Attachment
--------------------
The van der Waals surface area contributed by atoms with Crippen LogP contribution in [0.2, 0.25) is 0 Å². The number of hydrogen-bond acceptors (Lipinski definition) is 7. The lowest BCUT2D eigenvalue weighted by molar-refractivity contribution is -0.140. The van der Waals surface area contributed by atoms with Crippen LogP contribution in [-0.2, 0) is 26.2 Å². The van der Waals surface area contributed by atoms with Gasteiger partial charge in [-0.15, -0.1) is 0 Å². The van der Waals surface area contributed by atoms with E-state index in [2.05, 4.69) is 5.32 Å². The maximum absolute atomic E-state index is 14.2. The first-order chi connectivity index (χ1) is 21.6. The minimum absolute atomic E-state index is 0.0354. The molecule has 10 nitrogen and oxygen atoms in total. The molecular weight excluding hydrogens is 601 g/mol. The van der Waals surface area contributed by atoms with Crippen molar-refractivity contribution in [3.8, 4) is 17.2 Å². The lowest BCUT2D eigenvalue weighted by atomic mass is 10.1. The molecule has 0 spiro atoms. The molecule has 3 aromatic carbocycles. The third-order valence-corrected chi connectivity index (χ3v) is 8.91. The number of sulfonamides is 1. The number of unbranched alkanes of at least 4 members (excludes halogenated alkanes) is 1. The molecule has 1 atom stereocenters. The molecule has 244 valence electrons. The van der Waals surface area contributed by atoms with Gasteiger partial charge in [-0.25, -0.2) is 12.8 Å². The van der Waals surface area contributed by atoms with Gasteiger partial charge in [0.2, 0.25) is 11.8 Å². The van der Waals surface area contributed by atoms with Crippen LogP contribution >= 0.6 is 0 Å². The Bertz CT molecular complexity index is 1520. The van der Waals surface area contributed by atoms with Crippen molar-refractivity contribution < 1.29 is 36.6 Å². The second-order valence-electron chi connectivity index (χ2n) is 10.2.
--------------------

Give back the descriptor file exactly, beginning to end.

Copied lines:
The van der Waals surface area contributed by atoms with Crippen LogP contribution in [0.2, 0.25) is 0 Å². The number of hydrogen-bond acceptors (Lipinski definition) is 7. The lowest BCUT2D eigenvalue weighted by molar-refractivity contribution is -0.140. The van der Waals surface area contributed by atoms with Crippen LogP contribution in [-0.2, 0) is 26.2 Å². The van der Waals surface area contributed by atoms with Gasteiger partial charge in [-0.15, -0.1) is 0 Å². The van der Waals surface area contributed by atoms with E-state index in [2.05, 4.69) is 5.32 Å². The maximum absolute atomic E-state index is 14.2. The first-order chi connectivity index (χ1) is 21.6. The minimum absolute atomic E-state index is 0.0354. The molecule has 10 nitrogen and oxygen atoms in total. The molecular weight excluding hydrogens is 601 g/mol. The van der Waals surface area contributed by atoms with Crippen molar-refractivity contribution in [3.8, 4) is 17.2 Å². The lowest BCUT2D eigenvalue weighted by atomic mass is 10.1. The molecule has 0 spiro atoms. The molecule has 3 aromatic carbocycles. The third-order valence-corrected chi connectivity index (χ3v) is 8.91. The number of sulfonamides is 1. The number of unbranched alkanes of at least 4 members (excludes halogenated alkanes) is 1. The molecule has 1 atom stereocenters. The molecule has 244 valence electrons. The van der Waals surface area contributed by atoms with Gasteiger partial charge in [-0.25, -0.2) is 12.8 Å². The van der Waals surface area contributed by atoms with Gasteiger partial charge in [0.2, 0.25) is 11.8 Å². The van der Waals surface area contributed by atoms with Crippen LogP contribution >= 0.6 is 0 Å². The Bertz CT molecular complexity index is 1520. The van der Waals surface area contributed by atoms with Crippen molar-refractivity contribution < 1.29 is 36.6 Å². The second-order valence-electron chi connectivity index (χ2n) is 10.2.